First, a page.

2. Clearly the most fav post because these dishes are my most fav! Need to get the book for recipes! I’m forever searching the best way to make pad Thai.

  3. Thank you Chris. I love the way you have “spelled” the various ingredients with pictures. I am emailing this post to myself. While I have plenty of tamarind and cook with it always, it is difficult for me to lay my hands on kafir lime leaves. It is actually impossible. I was in a Thai restaurant once a few years ago and was seated next to one of these plants. I ‘stole’ some leaves from there and brought them home and put them in the freezer. Next time I went to that restaurant, the plant was gone. I need to see if I can purchase a plant somewhere.

  4. Even though I don’t eat shrimp, that bowl of soup looks awfully good. Thanks for the pictures of the ingredients. Sometimes when I got to the store, looking for some exotic veg or spice, it helps to know what it looks like.

  5. @ZSA_MD – In California you can special order Kaffir lime. Did you know that a tea can be made of orange leaves? I think in your area if you can grow citrus outdoors then Kaffir lime could be also grown in your area (taking the plant indoors if frost is predicted.)

  6. Thanks Chris for a wonderful article. The shrimp that you showed is definitely De veined something that rookie cooks do not know about. I suppose if they used smaller dried shrimp you do not need to de vein them.

  7. Ty so much for sharing these yummy looking dishes and I am drooling again. I have learned to bring a bib with me when I come to see what you are cooking up.Have a great week that got here way to fast.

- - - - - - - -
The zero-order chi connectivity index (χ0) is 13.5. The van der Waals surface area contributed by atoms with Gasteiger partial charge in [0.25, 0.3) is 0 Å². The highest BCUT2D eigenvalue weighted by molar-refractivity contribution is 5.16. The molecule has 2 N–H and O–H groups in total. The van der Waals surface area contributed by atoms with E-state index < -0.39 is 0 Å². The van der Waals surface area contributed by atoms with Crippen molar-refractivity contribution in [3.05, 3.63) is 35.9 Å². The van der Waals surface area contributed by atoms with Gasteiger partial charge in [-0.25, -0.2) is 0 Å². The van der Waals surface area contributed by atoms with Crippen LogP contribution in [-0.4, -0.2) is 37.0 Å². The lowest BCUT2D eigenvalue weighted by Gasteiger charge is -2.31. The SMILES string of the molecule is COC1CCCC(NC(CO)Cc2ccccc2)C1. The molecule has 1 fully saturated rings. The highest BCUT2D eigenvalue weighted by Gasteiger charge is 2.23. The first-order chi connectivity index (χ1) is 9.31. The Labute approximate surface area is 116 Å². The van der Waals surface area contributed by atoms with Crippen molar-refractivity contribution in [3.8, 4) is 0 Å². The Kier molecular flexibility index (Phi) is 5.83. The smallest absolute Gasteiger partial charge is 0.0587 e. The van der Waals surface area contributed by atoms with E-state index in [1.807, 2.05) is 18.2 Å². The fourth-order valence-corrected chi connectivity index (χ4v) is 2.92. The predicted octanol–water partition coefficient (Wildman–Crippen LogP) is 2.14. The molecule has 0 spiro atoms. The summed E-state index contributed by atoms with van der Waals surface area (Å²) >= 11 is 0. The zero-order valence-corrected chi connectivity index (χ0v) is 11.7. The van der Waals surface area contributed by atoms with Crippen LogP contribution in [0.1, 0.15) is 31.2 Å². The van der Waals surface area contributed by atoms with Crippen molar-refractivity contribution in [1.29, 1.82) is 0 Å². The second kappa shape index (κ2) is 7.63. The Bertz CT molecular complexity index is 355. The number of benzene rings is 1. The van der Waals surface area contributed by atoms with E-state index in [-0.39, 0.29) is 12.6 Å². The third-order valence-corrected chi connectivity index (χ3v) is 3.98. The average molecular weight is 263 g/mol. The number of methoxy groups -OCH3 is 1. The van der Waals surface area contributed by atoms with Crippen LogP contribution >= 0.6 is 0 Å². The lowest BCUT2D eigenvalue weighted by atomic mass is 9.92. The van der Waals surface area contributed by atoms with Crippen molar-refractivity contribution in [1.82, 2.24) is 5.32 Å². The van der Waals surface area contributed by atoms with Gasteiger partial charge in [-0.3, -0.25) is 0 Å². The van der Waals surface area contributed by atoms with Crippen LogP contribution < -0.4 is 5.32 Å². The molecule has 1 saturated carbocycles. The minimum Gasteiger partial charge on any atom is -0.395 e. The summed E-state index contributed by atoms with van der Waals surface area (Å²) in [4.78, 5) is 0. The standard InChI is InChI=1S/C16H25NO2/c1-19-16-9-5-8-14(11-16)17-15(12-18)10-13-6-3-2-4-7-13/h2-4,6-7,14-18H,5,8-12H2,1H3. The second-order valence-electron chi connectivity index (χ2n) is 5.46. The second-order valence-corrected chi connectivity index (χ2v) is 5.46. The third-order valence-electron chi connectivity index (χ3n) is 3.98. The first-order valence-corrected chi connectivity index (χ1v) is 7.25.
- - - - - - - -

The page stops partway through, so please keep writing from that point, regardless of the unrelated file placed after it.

8. my brother wants his wife to learn how to cook it but she won’t for some I will have to send this blog to him for sure. He has a hard time finding real Thai food

  9. @awoolham – My hope is that as we finalize the pad thai recipe, I can shoot some video and post it. It is all about the technique, especially having a very hot pan.@Crystalinne – Thanks for the recommendation and I’m glad you enjoyed, especially the eating tips. One of the things I realized after moving here is that a large part of a culture isn’t just its food, but also the details about how that food is prepared, shared, and enjoyed.@armnatmom – I hope you have the opportunity to try them!@beautyandthebum – Different cooks and different recipes use different greens, but I think the garlic chives would be the “traditional” (with careful use of quotes) ingredient.@CurryPuffy – Start with the classics, right?@ZSA_MD – Thanks for the recommendation, Dr. Z. There is a company called Temple of Thai that imports Thai foodstuffs and can ship them, including kaffir lime leaves. Website is here.@whyzat – While this soup is traditionally made with shrimp, you could certainly substitute another protein or tofu – or you could even eat it just with mushrooms.@PPhilip – Yes, we did a quick deshelling (except for the tail) and deveining. The small dried shrimp don’t need to be deveined and, in fact, I can’t imagine how you would even try to do it! =D@Grannys_Place – Thanks for the recommendation. I’m glad you’ve learned to come to my blog prepared! Ha ha ha!@maniacsicko – Me, too. I always liked eating the soup but didn’t appreciate how elegantly simple it is until I helped make it.@murisopsis – I think there are still a few more months of recipe testing and editing before the new version is published. Her current book is available through Amazon, but with a new one coming, you might as well wait.@Texasjillcarmel – Thanks for the recommendation. Yes, it is tough to find real Thai food in the US.@firetyger – Thanks for the recommendation. As recipes get finalized, I’m going to try and film a few of them and, with Chow’s permission, share them here. Stay tuned!@light_blue_fables – If it was homemade, I’m sure it wasn’t pathetic. In fact, Friday evening I tried a new recipe for veggie burgers that appeared in the NY Times. Turned out pretty well, although the market was out of black beans so I substituted garbanzo beans, giving it more of a hummusy flavor.